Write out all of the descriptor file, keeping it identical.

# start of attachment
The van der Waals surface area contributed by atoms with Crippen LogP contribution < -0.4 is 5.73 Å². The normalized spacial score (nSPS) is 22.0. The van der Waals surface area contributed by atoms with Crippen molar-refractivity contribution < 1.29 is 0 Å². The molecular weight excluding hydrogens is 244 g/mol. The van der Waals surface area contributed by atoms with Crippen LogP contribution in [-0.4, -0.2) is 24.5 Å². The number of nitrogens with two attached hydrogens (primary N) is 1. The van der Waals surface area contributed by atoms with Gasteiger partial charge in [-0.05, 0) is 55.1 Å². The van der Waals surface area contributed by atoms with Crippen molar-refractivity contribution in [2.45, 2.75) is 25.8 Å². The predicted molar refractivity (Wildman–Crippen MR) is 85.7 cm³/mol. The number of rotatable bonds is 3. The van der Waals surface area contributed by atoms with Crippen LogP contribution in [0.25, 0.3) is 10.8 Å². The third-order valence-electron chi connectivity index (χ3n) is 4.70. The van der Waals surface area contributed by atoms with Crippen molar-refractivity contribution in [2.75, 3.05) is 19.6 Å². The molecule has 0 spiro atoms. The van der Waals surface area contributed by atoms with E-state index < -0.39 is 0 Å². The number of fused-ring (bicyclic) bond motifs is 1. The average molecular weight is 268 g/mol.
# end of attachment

The van der Waals surface area contributed by atoms with Crippen LogP contribution < -0.4 is 5.73 Å². The normalized spacial score (nSPS) is 22.0. The van der Waals surface area contributed by atoms with Crippen molar-refractivity contribution < 1.29 is 0 Å². The molecular weight excluding hydrogens is 244 g/mol. The van der Waals surface area contributed by atoms with Crippen LogP contribution in [-0.4, -0.2) is 24.5 Å². The number of nitrogens with two attached hydrogens (primary N) is 1. The van der Waals surface area contributed by atoms with Gasteiger partial charge in [-0.05, 0) is 55.1 Å². The van der Waals surface area contributed by atoms with Crippen molar-refractivity contribution in [2.45, 2.75) is 25.8 Å². The predicted molar refractivity (Wildman–Crippen MR) is 85.7 cm³/mol. The number of rotatable bonds is 3. The van der Waals surface area contributed by atoms with Crippen LogP contribution in [0.25, 0.3) is 10.8 Å². The third-order valence-electron chi connectivity index (χ3n) is 4.70. The van der Waals surface area contributed by atoms with Crippen molar-refractivity contribution in [2.75, 3.05) is 19.6 Å². The molecule has 0 spiro atoms. The van der Waals surface area contributed by atoms with E-state index < -0.39 is 0 Å². The number of fused-ring (bicyclic) bond motifs is 1. The average molecular weight is 268 g/mol.